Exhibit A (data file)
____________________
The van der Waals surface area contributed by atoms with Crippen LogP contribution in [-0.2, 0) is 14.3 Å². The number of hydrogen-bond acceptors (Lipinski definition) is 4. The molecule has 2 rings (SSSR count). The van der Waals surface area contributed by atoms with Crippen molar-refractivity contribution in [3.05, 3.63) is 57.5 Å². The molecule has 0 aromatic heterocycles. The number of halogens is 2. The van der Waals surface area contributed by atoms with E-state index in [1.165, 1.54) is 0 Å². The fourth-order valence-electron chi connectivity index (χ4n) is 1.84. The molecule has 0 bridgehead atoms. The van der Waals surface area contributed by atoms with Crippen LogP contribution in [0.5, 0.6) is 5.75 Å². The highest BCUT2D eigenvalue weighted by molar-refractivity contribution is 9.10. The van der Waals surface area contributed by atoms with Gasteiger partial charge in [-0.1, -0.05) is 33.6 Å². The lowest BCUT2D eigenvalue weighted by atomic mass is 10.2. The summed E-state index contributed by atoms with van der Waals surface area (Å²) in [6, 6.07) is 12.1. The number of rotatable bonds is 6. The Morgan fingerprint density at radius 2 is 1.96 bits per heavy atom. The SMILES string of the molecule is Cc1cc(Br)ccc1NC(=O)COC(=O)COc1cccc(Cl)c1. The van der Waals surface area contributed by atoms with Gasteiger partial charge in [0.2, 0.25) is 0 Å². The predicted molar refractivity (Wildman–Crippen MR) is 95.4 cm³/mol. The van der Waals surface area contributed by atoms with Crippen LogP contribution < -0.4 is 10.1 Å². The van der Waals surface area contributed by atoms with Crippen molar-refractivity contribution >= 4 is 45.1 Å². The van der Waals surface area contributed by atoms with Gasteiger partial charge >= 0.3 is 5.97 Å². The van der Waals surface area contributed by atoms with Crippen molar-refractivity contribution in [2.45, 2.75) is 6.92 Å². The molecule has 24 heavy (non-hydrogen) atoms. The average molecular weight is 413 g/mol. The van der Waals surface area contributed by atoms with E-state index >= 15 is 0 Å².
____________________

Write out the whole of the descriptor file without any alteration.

The van der Waals surface area contributed by atoms with Crippen LogP contribution in [-0.2, 0) is 14.3 Å². The number of hydrogen-bond acceptors (Lipinski definition) is 4. The molecule has 2 rings (SSSR count). The van der Waals surface area contributed by atoms with Crippen molar-refractivity contribution in [3.05, 3.63) is 57.5 Å². The molecule has 0 aromatic heterocycles. The number of halogens is 2. The van der Waals surface area contributed by atoms with E-state index in [1.165, 1.54) is 0 Å². The fourth-order valence-electron chi connectivity index (χ4n) is 1.84. The molecule has 0 bridgehead atoms. The van der Waals surface area contributed by atoms with Crippen LogP contribution in [0.5, 0.6) is 5.75 Å². The highest BCUT2D eigenvalue weighted by molar-refractivity contribution is 9.10. The van der Waals surface area contributed by atoms with Gasteiger partial charge in [-0.1, -0.05) is 33.6 Å². The lowest BCUT2D eigenvalue weighted by atomic mass is 10.2. The summed E-state index contributed by atoms with van der Waals surface area (Å²) in [6, 6.07) is 12.1. The number of rotatable bonds is 6. The Morgan fingerprint density at radius 2 is 1.96 bits per heavy atom. The SMILES string of the molecule is Cc1cc(Br)ccc1NC(=O)COC(=O)COc1cccc(Cl)c1. The van der Waals surface area contributed by atoms with Gasteiger partial charge in [0.2, 0.25) is 0 Å². The predicted molar refractivity (Wildman–Crippen MR) is 95.4 cm³/mol. The van der Waals surface area contributed by atoms with Crippen LogP contribution < -0.4 is 10.1 Å². The van der Waals surface area contributed by atoms with Crippen molar-refractivity contribution >= 4 is 45.1 Å². The van der Waals surface area contributed by atoms with Gasteiger partial charge >= 0.3 is 5.97 Å². The van der Waals surface area contributed by atoms with Crippen molar-refractivity contribution in [2.45, 2.75) is 6.92 Å². The molecule has 24 heavy (non-hydrogen) atoms. The average molecular weight is 413 g/mol. The van der Waals surface area contributed by atoms with E-state index >= 15 is 0 Å².